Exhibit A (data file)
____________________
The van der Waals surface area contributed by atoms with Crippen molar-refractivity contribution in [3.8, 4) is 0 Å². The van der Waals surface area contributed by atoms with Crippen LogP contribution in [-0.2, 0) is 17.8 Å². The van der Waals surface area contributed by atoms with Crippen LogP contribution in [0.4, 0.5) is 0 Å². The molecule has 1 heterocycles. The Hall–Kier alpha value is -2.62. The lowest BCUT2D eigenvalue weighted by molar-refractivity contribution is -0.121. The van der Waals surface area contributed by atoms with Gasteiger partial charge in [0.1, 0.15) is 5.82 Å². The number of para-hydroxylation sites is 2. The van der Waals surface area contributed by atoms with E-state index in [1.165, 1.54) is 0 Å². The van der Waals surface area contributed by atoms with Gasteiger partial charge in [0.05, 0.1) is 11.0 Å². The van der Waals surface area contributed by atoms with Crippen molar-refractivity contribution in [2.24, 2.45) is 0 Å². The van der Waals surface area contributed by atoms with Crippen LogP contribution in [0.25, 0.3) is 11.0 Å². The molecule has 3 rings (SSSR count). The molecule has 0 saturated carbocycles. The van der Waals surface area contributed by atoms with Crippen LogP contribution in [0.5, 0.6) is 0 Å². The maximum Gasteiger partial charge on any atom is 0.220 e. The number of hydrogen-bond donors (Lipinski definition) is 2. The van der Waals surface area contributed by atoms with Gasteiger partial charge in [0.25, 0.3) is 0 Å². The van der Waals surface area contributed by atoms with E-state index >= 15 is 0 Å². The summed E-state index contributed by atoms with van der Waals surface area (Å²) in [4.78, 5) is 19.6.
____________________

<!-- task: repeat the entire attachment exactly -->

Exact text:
The van der Waals surface area contributed by atoms with Crippen molar-refractivity contribution in [3.8, 4) is 0 Å². The van der Waals surface area contributed by atoms with Crippen LogP contribution in [-0.2, 0) is 17.8 Å². The van der Waals surface area contributed by atoms with Crippen LogP contribution in [0.4, 0.5) is 0 Å². The molecule has 1 heterocycles. The Hall–Kier alpha value is -2.62. The lowest BCUT2D eigenvalue weighted by molar-refractivity contribution is -0.121. The van der Waals surface area contributed by atoms with Gasteiger partial charge in [0.1, 0.15) is 5.82 Å². The number of para-hydroxylation sites is 2. The van der Waals surface area contributed by atoms with E-state index in [1.165, 1.54) is 0 Å². The van der Waals surface area contributed by atoms with Gasteiger partial charge in [0.05, 0.1) is 11.0 Å². The van der Waals surface area contributed by atoms with Crippen molar-refractivity contribution in [2.24, 2.45) is 0 Å². The van der Waals surface area contributed by atoms with Crippen LogP contribution in [0.25, 0.3) is 11.0 Å². The molecule has 3 rings (SSSR count). The molecule has 0 saturated carbocycles. The van der Waals surface area contributed by atoms with Crippen LogP contribution in [0.5, 0.6) is 0 Å². The maximum Gasteiger partial charge on any atom is 0.220 e. The number of hydrogen-bond donors (Lipinski definition) is 2. The van der Waals surface area contributed by atoms with Gasteiger partial charge in [0.25, 0.3) is 0 Å². The van der Waals surface area contributed by atoms with E-state index >= 15 is 0 Å². The summed E-state index contributed by atoms with van der Waals surface area (Å²) in [4.78, 5) is 19.6.